The contrast from Eden Park's short, straight boundaries to McLean Park's short, square perimeter will require the Chappell-Hadlee Trophy combatants to recalibrate their bowling plans in tomorrow's second ODI cricket match.

After absorbing Marcus Stoinis' unbeaten 146 and triumphing by six runs on Monday night in Auckland, New Zealand are on the cusp of wresting back the trophy from Australia.

Black Caps coach Mike Hesson was asked if he had concerns about the strength of his side's bowling in the wake of Stoinis' display.

"We've just beaten the No1 side in the world, so we're going okay," he quipped.

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"Eden Park is a difficult ground to defend. If you want 100 runs off 10 overs anywhere in the world, it's probably Eden Park. We certainly got hit to areas we didn't want to, but McLean Park is different again."

Hesson deadpanned that their strategy should be to repeat what they did too much at the Auckland venue - bowling full and straight rather than full and wide.

"At McLean Park that's probably where we want to get hit [straight]."

Before the first ODI, Stoinis averaged 25.45 with one century and a strike rate of 70 in 38 List A matches. That Clark Kent record morphed into one of the great chasing innings in his second ODI.

"I don't think anyone expected him to play like Superman," Hesson said. "He hadn't had any significant innings of international cricket, and didn't have a great Big Bash. We knew what he was capable of from the IPL [Indian Premier League] and past BBLs, but perhaps not to that degree."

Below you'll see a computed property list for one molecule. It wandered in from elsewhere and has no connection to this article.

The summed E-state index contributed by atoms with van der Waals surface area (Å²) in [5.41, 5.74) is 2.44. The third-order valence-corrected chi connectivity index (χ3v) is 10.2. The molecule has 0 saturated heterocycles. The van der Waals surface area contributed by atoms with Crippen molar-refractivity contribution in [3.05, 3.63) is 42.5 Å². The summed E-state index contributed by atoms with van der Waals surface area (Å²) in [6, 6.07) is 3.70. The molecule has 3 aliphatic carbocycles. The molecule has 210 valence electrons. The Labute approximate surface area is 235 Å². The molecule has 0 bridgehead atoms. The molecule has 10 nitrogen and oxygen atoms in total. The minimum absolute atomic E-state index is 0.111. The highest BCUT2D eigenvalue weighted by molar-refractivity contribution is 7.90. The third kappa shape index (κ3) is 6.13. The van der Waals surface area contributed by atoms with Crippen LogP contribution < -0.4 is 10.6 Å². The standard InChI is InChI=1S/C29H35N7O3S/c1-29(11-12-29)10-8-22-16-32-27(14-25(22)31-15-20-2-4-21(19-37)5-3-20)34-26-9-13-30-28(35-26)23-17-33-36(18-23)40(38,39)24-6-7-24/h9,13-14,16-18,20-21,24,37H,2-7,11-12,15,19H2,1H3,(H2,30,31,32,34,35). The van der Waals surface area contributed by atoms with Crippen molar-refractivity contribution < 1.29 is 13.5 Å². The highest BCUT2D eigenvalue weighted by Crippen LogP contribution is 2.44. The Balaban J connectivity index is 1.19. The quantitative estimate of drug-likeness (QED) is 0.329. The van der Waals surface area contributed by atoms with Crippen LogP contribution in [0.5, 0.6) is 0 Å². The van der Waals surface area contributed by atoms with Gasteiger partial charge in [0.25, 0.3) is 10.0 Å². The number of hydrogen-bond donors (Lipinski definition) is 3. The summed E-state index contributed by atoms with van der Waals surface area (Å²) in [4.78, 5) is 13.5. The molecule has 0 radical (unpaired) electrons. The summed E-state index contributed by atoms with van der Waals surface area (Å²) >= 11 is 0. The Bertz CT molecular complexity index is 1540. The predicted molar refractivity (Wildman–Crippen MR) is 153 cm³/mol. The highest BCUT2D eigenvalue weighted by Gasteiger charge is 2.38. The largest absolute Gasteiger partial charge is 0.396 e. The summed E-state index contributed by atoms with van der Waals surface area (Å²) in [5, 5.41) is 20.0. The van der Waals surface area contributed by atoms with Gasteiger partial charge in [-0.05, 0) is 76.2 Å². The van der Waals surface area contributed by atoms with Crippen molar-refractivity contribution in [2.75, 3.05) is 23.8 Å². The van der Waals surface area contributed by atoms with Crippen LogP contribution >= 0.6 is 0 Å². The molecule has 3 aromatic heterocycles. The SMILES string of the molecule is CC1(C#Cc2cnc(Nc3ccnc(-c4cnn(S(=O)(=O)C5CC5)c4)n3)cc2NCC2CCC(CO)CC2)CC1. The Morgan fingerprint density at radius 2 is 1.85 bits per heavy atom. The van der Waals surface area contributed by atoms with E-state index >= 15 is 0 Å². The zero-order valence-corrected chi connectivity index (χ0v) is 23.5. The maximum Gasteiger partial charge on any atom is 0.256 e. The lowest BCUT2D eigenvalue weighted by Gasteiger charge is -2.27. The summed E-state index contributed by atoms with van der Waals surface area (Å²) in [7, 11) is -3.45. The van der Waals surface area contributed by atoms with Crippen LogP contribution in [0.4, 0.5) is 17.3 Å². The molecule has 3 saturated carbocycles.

Seeking consecutive wins against Australia was complicated by the decision to rest Martin Guptill as a precaution at Napier, after he felt tightness in his left hamstring while fielding in Auckland.

"He'll remain with the team and we'll continue to monitor him ahead of the third ODI," Hesson said.

Guptill's innings of 61 from 73 balls proved a key building block at Eden Park.

He has been pivotal to New Zealand's chances in Chappell-Hadlee contests since last summer, averaging 62 from seven innings with a strike rate of 101 and never scoring less than 31.

The injury is not believed to be an aggravation of the strain he suffered to the same hamstring during the third one-day international against Bangladesh on New Year's Eve.

Northern Districts batsman Dean Brownlie has been recalled. He has scored 203 runs from five innings at an average of 50.75 and strike rate of 70 in the Ford Trophy.

Brownlie looks set to open with Tom Latham, unless New Zealand opt for a radical rejig by pushing an all-rounder such as Jimmy Neesham or Colin Munro up the order and bringing Colin de Grandhomme into the XI.